The Extraterrestrial Encyclopedia

A new book takes a multi-disciplinary look at life in the Universe.

E.T., definitely one of the nice aliens. (© 1982 Universal)
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David Darling and I have a new book out, The Extraterrestrial Encyclopedia, which, aside from covering the scientific search for life in the universe, gets into less familiar topics, from philosophy to UFOs to depictions of extraterrestrials in science fiction. These other aspects of astrobiology are what made it so intriguing when David asked me to join the project.

Much can be learned from looking at how our notion of extraterrestrial life has changed over the centuries. Ancient philosophers wondered about life on stars and planets. Only 100 years ago, it wasn’t outlandish to think of life on Venus or our Moon. One popular suggestion was that there’s a jungle on the Venusian surface, with a multitude of lifeforms. The space age did nix most of these speculations, but we are in a very similar situation today when we think about life on exoplanets.

Societal views on extraterrestrial life have changed with the culture. During the Cold War it was common to depict any extraterrestrial life forms as threatening invaders—one typical example being the famous novel and movie Invasion of the Body Snatchers. The image of aliens later softened in movies like E.T. the Extra-Terrestrial, and extraterrestrials (at least intelligent ones) were portrayed in a more balanced way, as in the Star Trek Series.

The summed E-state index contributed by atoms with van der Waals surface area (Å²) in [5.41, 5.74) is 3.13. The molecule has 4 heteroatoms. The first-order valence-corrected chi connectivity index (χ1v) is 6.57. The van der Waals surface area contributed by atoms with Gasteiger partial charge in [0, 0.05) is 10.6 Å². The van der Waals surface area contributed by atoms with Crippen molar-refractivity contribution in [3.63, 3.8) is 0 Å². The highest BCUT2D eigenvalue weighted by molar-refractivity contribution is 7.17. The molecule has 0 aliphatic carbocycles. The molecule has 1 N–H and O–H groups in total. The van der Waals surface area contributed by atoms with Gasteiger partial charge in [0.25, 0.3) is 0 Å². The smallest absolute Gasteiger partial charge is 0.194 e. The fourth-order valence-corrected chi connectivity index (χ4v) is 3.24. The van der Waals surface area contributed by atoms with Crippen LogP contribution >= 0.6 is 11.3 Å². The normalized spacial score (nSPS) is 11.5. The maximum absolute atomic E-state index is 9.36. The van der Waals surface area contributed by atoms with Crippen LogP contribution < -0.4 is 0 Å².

Our Encyclopedia does include entries on UFOs, but views them from a critical scientific perspective. Government agencies and SETI scientists launched efforts to investigate reported sightings such as the Roswell incident, and we present the findings when available. The scientific method, which involves experimental testing and repetition, is notoriously difficult to apply to these cases. But it did help “solve” many claimed encounters with rather mundane explanations, such as natural phenomena in the upper atmosphere. The remaining unresolved cases are of great interest to science. Unfortunately, due to their controversial nature, not many scientists are willing to investigate them. It is not unscientific, of course, to hypothesize that alien intelligences have visited or are visiting us, but it would be incredibly difficult to prove. Remember Carl Sagan’s statement: “Extraordinary claims require extraordinary evidence!”

The discovery of microbial life in our Solar System using rovers or landers, or the detection of more advanced life in other solar systems using remote sensing technology, is a much more likely proposition. And we can be optimistic that the first evidence for it may be found within the next 10 to 20 years.

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About Dirk Schulze-Makuch
Dirk Schulze-Makuch

Dirk Schulze-Makuch is a professor of astrobiology at Washington State University and has published seven books related to the field of astrobiology and planetary habitability. In addition, he is an adjunct professor at the Beyond Center at Arizona State University and currently also holds a guest professorship at the Technical University Berlin in Germany.

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